People celebrate in Ras Al-Ain countryside as they announced the members of the interim government of democratic self-administered party, in the city of Amuda near Hasaka January 21, 2014. (REUTERS/Rodi Said)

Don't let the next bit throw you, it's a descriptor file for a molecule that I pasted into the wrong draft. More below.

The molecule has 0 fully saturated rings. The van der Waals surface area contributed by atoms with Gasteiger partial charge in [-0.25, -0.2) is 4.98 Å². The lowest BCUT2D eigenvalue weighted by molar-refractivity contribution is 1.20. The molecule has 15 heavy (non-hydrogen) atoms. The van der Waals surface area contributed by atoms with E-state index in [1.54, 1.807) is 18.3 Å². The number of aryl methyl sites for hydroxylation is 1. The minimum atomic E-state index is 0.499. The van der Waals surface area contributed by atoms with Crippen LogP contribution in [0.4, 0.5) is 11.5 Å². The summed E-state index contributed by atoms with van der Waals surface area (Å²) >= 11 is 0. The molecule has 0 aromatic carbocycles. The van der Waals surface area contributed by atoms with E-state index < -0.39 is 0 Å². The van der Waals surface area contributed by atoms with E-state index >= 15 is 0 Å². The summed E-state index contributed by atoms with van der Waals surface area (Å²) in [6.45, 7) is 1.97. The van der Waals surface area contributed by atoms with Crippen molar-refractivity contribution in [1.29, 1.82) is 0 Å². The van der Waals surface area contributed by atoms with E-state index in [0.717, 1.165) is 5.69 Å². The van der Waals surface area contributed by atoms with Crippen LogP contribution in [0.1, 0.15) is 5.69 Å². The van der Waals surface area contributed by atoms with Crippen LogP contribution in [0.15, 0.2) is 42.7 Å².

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Syria's Kurds are facing next month's presidential election with a mix of defiance, pragmatism and indifference.The so-called Kurdish areas of Syria – where Kurds form nearly the entire population, or the largest of several main groups – stretch along the country's 700-kilometer northern border.In 2012, regime forces pulled out of many Kurdish areas, leading to a de facto takeover by the PYD, but the regime continues to enjoy a strong presence in the city of Hassakeh and a lesser but concentrated military and security presence in the Kurdish-majority city of Qamishli, in the extreme northeast."I don't think Kurds, other than maybe Saleh Muslim's people, will go out and vote, but most Christians will," he continued, describing the latter community as largely neutral, but liable to participate nonetheless.He agreed that the western areas of the Kurdish self-ruled areas were unlikely to see polls take place, because the PYD is at heart anti-Assad, even though it is accused of being in league with the regime.
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